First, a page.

char	*pcLast = NULL;
	p->m_dwVersion = strtoul(yytext, &pcLast, 16);

	ASSERT(pcLast != NULL && *pcLast == 0);

[0-9a-fA-F]+ {
	p->m_sVersion = yytext;
	char	*pcLast = NULL;
	p->m_dwVersion = strtoul(yytext, &pcLast, 16);

	ASSERT(pcLast != NULL && *pcLast == 0);

	return NT_HEXNUMBER; 

address@hidden&*()_+[\]{}?/.>,<'";:\\|]+ {
	p->m_sVersion = yytext;
	return NT_STRING;



The first section of the file includes appropriate C++ headers and defines the main fundamental class, that will be used for scanning and parsing. A pointer to an instance of this class will be passed into the scanning routine, so the members can be filled in appropriately to the token type.

The second section defines the grammer required to parse our sophisticated commands and handlers that call appropriate engine routines.

#include <cstdlib>
#include <string>
#include <vector>
#include <deque>

#include <stdarg.h>

#include <windows.h>

typedef unsigned long			dword;
typedef unsigned short			word;
typedef unsigned char			byte;

#include "EmEngine.h"

class part
    std::string     m_sVersion;
    dword           m_dwVersion;
    int             last_line, last_column;

#define YYSTYPE     part
typedef part        yystype;
typedef part        yyltype;

typedef char        yysigned_char;
int yylex(yystype *p);


%token          T_DISPLAY T_LOAD T_CRLF

%start  command_list

	/* empty */ 
	| command_list display_command
	| command_list load_command 
	| command_list error
		// explicit handler is not required -- Parser::error_() is called automatically

d_command: T_DISPLAY address T_CRLF
load_command: T_LOAD filename T_CRLF


Source files

Once you have managed to setup the builds, above commands would produce the following files: parser.cpp parser.hpp location.hh stack.hh and scanner.cpp These files need to be compiled as part of your project. If you are using a VC++ project or makefile, make sure that the compiler option called "precompiled headers" is switched off for these files.

Additional code

We now have a working scanner and parser, but there are still several questions to be answered:

Here is a block of code that declares a paser instance, and implements a simple error handler. error_() is called when a given string is not part of the specified language.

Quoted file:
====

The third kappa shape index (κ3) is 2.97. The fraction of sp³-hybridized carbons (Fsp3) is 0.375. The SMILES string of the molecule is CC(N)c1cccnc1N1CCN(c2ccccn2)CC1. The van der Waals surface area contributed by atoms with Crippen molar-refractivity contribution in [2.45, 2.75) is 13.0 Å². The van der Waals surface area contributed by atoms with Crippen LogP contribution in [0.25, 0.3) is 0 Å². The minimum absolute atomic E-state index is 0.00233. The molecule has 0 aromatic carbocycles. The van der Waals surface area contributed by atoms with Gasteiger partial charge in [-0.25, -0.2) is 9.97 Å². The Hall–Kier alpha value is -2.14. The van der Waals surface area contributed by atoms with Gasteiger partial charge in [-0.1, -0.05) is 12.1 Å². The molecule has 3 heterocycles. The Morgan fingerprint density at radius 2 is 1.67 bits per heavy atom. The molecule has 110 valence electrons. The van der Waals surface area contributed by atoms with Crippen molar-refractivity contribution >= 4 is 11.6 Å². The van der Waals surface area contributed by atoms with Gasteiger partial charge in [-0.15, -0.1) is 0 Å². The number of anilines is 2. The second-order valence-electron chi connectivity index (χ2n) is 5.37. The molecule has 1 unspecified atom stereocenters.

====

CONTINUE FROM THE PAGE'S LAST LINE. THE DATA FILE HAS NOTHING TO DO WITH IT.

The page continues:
#include "precompiledpp.h"
#include "EmEngine.h"
#include "EmMonitor.h"
#include "parser.hpp"

yy::Parser	parser(true);

namespace yy
    void Parser::error_()
        g_monitor.AddToOutput("Unrecognised command.");

    void Parser::print_()

int isatty(int i)
        return 0;

Now, this block defines a funtion that feeds a new command to the scanner. Imageine, that this routine is executed immediately after the user has typed a command.

void ParseMessage(std::stirng sCommand)
	static yy_buffer_state  *pBuffer;

	pBuffer = yy_scan_bytes(sCommand.c_str(), sCommand.size());
	pBuffer->yy_at_bol = 1;



Odds and ends

There is another block of code that one would need in order to compile the scanner. The hack described above depends on the structure called yy_buffer_state that is copied from the flex generated code. Note, it might vary from version to version.

Put this block of code into scanner.h and #include it:

typedef unsigned int yy_size_t;

struct yy_buffer_state
    FILE *yy_input_file;

    char *yy_ch_buf;        /* input buffer */
    char *yy_buf_pos;       /* current position in input buffer */

    yy_size_t yy_buf_size;

    int yy_n_chars;
    int yy_is_our_buffer;
    int yy_is_interactive;
    int yy_at_bol;
    int yy_fill_buffer;
    int yy_buffer_status;

yy_buffer_state  *yy_scan_bytes(const char *bytes, int len);

void             yy_switch_to_buffer(yy_buffer_state *new_buffer);
void             yy_delete_buffer(yy_buffer_state *buffer);